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Infrastructure Resilience Conference 2018

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Resilience Quantification of Electricity Supply Using Data Envelopment Analysis

Secure and reliable electricity supply forms the backbone of modern societies, and the dependence on electricity is only increasing. In the past years, several events showed the negative impacts electricity supply disruptions can have in our complex and interconnected society, often resulting in major economic losses.

In this study, the resilience of providing a secure electricity supply is analyzed on national levels. Twenty-six countries in Europe, Asia and North America were chosen, compared, and ranked according to their electricity generation mixes, economic development, and geographical location. A preliminary indicator set for resilience quantification was established, based on an extensive literature survey. Each indicator was then assessed using four criteria, namely relevance, credibility of data, accessibility of data, and applicability and comparability. Furthermore, a statistical analysis was performed to identify potential correlations among indicators and to validate the final indicator set.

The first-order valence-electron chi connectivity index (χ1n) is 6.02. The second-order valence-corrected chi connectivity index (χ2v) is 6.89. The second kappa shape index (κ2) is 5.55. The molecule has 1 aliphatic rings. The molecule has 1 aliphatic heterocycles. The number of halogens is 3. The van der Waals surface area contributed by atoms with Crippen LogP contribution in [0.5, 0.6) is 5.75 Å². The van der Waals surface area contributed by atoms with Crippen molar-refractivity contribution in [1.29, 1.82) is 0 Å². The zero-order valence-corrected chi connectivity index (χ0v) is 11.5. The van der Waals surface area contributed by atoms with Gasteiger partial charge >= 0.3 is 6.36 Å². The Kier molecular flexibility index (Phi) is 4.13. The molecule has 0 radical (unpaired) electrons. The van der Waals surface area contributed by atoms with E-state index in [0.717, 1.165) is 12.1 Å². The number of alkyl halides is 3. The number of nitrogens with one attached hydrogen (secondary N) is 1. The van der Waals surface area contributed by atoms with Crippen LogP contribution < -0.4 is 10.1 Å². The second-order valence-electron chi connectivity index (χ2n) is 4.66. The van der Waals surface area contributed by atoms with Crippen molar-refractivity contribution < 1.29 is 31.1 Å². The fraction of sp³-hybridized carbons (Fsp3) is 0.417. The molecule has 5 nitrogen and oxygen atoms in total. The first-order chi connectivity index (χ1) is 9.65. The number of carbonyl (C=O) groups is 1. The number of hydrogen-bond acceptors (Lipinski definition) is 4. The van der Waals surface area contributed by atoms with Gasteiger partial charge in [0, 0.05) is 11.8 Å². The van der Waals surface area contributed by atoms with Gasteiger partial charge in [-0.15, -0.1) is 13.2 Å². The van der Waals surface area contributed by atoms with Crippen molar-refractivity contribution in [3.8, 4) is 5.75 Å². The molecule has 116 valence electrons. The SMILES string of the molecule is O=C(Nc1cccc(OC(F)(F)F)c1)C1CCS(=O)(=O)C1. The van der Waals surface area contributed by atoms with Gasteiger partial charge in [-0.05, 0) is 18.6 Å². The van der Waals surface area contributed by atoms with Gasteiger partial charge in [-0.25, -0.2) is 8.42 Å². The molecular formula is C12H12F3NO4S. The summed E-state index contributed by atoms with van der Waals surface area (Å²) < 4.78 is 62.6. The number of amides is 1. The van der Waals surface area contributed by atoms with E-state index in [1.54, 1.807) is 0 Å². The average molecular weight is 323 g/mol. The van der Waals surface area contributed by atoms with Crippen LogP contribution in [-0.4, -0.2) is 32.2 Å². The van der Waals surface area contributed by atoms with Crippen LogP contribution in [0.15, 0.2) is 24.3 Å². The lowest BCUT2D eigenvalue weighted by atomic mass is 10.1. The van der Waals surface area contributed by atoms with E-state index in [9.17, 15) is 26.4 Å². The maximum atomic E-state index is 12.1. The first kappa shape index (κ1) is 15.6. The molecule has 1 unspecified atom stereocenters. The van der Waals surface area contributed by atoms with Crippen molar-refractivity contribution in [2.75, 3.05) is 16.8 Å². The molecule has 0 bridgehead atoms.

Previously published country comparisons primarily focused on sustainability or energy security aspects but not resilience, and often applied rather straightforward composite scores or Multi-Criteria Decision Making (MCDA) based ranking. In contrast this study uses Data Envelopment Analysis (DEA) that among other advantages can uncover relationships that remain hidden for other methodologies and also derives an efficiency frontier for the analyzed countries. Preliminary results show that only a limited number of the surveyed countries considered as efficient serve as benchmarks for most of the other countries. Ways to vary the efficiency frontier are discussed next, to point out how countries can improve their efficiency score in order to minimize their distance to the efficiency frontier, and thus ultimately increase the resilience of their electricity supply.

The findings of the present study are expected to support decision-makers in shaping efficient new energy policies and regulations that will improve the resilience of their electricity supply. In fact, a target efficient country is identified for each inefficient country to follow in this resilience-increasing process.

Patrick Gasser
Singapore-ETH Centre
Singapore

Marco Cinelli
Singapore-ETH Centre
Singapore

Miłosz Kadziński
Poznań University of Technology
Poland

Peter Burgherr
Paul Scherrer Institute
Switzerland

Božidar Stojadinović
ETH Zurich
Switzerland

 

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